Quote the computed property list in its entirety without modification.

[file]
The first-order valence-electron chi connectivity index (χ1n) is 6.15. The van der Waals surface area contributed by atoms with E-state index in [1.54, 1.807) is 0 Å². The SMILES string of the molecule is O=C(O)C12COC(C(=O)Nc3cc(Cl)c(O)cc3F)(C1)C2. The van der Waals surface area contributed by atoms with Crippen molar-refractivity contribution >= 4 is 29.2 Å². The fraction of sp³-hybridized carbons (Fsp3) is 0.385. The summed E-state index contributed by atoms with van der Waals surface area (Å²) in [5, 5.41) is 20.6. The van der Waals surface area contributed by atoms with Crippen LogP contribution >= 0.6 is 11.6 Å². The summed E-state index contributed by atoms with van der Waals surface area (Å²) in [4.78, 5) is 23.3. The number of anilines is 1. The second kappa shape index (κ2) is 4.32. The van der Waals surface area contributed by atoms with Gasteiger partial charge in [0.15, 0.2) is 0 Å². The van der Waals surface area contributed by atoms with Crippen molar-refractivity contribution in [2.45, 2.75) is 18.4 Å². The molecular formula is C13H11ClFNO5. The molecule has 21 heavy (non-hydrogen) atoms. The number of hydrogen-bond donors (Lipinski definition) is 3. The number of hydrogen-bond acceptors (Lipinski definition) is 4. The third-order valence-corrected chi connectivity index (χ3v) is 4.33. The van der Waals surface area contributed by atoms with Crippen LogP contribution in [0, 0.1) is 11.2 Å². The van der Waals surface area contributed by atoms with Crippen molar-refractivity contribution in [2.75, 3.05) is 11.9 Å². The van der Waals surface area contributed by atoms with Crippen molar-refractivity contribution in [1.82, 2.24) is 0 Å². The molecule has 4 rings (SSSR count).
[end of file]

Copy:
The first-order valence-electron chi connectivity index (χ1n) is 6.15. The van der Waals surface area contributed by atoms with E-state index in [1.54, 1.807) is 0 Å². The SMILES string of the molecule is O=C(O)C12COC(C(=O)Nc3cc(Cl)c(O)cc3F)(C1)C2. The van der Waals surface area contributed by atoms with Crippen molar-refractivity contribution >= 4 is 29.2 Å². The fraction of sp³-hybridized carbons (Fsp3) is 0.385. The summed E-state index contributed by atoms with van der Waals surface area (Å²) in [5, 5.41) is 20.6. The van der Waals surface area contributed by atoms with Crippen LogP contribution >= 0.6 is 11.6 Å². The summed E-state index contributed by atoms with van der Waals surface area (Å²) in [4.78, 5) is 23.3. The number of anilines is 1. The second kappa shape index (κ2) is 4.32. The van der Waals surface area contributed by atoms with Gasteiger partial charge in [0.15, 0.2) is 0 Å². The van der Waals surface area contributed by atoms with Crippen molar-refractivity contribution in [2.45, 2.75) is 18.4 Å². The molecular formula is C13H11ClFNO5. The molecule has 21 heavy (non-hydrogen) atoms. The number of hydrogen-bond donors (Lipinski definition) is 3. The number of hydrogen-bond acceptors (Lipinski definition) is 4. The third-order valence-corrected chi connectivity index (χ3v) is 4.33. The van der Waals surface area contributed by atoms with Crippen LogP contribution in [0, 0.1) is 11.2 Å². The van der Waals surface area contributed by atoms with Crippen molar-refractivity contribution in [2.75, 3.05) is 11.9 Å². The van der Waals surface area contributed by atoms with Crippen molar-refractivity contribution in [1.82, 2.24) is 0 Å². The molecule has 4 rings (SSSR count).